It hasn’t all been easy going for the 16-year-old, whose parents, Narvy and Mony, are Cambodian refugees.
Despite their struggles, they have offered endless support to their son and his lifelong dream to be an Olympian, something that James is grateful for every opportunity.
“I’m really thankful for the chance every day. Without my parents, I wouldn’t be where I am today,” said Min.
His coach Richard Laidlaw echoes those words.
“The Min’s had to work very hard for everything that they’ve got and are wonderful people who are very proud of their talented young son,” Richard said.
That upbringing has made Min one of the most humble and hard-working prodigies on the circuit despite his intense schedule.
It’s one he has to commit to, as Min competes this year in the Junior and Senior competitions this week.
“Richard’s a great coach, very good at planning, his technique is very good and I trust him,” Min said.
“Most of the time,” Laidlaw stirs.
“Well nobody is perfect,” quips Min.
It’s that jovial relationship, where coach and athlete share casual banter as well as solid feedback, which has allowed James to break out this year.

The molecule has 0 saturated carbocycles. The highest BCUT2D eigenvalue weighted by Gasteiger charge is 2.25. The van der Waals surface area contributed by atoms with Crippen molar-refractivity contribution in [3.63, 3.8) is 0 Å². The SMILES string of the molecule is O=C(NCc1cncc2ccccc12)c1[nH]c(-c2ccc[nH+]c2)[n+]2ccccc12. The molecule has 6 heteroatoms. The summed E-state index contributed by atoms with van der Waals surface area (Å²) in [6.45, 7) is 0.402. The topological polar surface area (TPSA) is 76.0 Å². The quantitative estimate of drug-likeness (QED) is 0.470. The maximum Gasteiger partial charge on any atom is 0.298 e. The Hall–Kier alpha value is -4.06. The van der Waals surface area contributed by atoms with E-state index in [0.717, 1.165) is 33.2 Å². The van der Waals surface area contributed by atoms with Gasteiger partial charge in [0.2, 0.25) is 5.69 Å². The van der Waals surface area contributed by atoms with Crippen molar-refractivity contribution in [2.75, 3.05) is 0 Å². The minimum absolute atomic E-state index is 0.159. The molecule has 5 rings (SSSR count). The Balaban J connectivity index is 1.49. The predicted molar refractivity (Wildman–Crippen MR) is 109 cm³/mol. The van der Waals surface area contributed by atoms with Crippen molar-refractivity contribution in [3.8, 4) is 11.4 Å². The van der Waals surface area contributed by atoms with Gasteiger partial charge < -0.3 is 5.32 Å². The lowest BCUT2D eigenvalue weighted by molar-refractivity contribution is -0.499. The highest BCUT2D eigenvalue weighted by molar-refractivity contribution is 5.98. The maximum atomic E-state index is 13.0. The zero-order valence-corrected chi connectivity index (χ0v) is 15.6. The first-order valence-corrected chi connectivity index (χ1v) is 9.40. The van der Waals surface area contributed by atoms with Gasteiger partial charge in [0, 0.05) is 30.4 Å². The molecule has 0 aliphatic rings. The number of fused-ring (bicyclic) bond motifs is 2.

A crowd favorite all week, James is often seen having photos with fans, something coach Laidlaw says he has taken in his stride.
“He’s looking towards the older skaters, but James is actually a mentor to the young kids already and you don’t often realize that along the journey.”
That recognition has grown beyond Australia, with the Cambodian Figure Skating Association inviting him to do an ice show next month.
“He is a star in Cambodia and it’s a big deal that he’s going back to his parent’s country. It’s made them incredibly proud,” Laidlaw said.
For now, James is keen to shine locally.
“I’m not as nervous this week as I normally am. I just have to rely on the training I’ve done and stay confident to get every element right.”
His junior program continues this afternoon before he starts his first attempt in the Senior field at 6:20pm. You can catch it all on the livestream below.